On the Battlefield of Hope
We all have hard times. We all struggle. And sometimes these struggles turn into heavy burdens. We look around as we sit at the table of worry and anxiety, gobbling up the morsels of loneliness and despair. When this comes my way, it eventually leads into self-pity and hopelessness. I find myself feeling alone without any comfort or joy.
In these moments, the Bible can become less real because our faith goes from a blazing fire to a smoldering candle. We are unable to see God’s love because all we feel is the apparent abandonment of our souls. Our song turns from “Give thanks to the Lord, for he is good: for his steadfast love endures forever” (Psalm 118:1) to “How long O Lord? Will you forget me forever? How long will you hide your face from me?” (Psalm 13:1).
It was during one of these moments of darkness that a friend of mine said to me, “Alen, one of the clearest evidences of God’s love for you and adoption of you is the local church.”
This statement floored me.
God’s redemptive love was not only a theological concept to get right, but a tangibly expressed reality to feel. God created us to be humans, not robotic machines. We understand by experience as much as we understand by our rational deductions.
Two Reminders for Hope
You may be going through a rough patch in your life, and you may be just like me: someone who is prone to feast upon the bitter morsels of hopelessness. If so, here are two reminders for you:
You are not alone (Matthew 28:20). God is with you. The loneliness we feel is because we do not understand Jesus’s work of the cross. If we truly believe the gospel, with our hearts as well as our heads, then we would truly walk out of hopelessness and run into the pierced hands of Hope. Jesus is a faithful high priest and he knows your weakness and suffering (Hebrews 4:14–16), even the temptation to drink from the well of despair.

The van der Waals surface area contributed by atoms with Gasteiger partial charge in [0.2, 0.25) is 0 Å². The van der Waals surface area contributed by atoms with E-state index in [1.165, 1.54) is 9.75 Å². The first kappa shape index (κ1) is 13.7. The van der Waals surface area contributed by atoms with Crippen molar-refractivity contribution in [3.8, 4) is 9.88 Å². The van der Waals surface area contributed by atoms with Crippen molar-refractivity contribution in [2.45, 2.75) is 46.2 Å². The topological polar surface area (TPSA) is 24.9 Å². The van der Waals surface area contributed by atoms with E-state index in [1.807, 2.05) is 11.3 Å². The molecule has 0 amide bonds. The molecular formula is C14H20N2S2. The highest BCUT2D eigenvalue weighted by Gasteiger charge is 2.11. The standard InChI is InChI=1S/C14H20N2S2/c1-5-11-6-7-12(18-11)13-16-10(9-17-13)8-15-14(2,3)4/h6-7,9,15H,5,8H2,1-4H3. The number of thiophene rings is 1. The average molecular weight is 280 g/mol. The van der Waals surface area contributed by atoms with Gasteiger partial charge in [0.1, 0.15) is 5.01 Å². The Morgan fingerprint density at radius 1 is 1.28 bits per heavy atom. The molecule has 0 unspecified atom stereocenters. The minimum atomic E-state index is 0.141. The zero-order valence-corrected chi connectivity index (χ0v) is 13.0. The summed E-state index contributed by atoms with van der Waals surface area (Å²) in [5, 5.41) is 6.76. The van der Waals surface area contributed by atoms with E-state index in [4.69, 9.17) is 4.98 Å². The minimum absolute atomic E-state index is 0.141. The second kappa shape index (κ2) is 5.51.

When God feels far away from you, go to the local church. Humans were not created to be alone but to be in community (Genesis 2:18; 1 Thessalonians 5:9–14; Hebrews 3:12–15, 10:24–25). Not only is Jesus with you, sometimes the clearest way we can hear God speak is through others sharing the goodness of God to us, especially when we are listening to all the wrong things we are saying to ourselves.
The Fight for Faith
Like any sin, the battle against hopelessness is a battle for faith in Jesus’s work. Hopelessness is admitting that there is no future beyond the present situation. Yet, we see in the Scriptures that everything that happens has a purpose and is pointed toward one great end. Every painful struggle and tear shed by our weary souls reminds us that this world is broken and is not our home. We are waiting for a better place and time. We are waiting for Jesus to return to wipe away every tear, heal every disease (including death), and crush Satan under our feet (Romans 16:20).
Even when we do not feel like it, we must fight with the truth because it is the truth that sets us free (John 8:32). When you do not find the truth to be something you can repeat to yourself, go to your family in Christ. Share your burdens and let their tangible love point you to the love that never fluctuates, even when you fail to perfectly trust it.
Fight with gospel truth in community because you are not alone.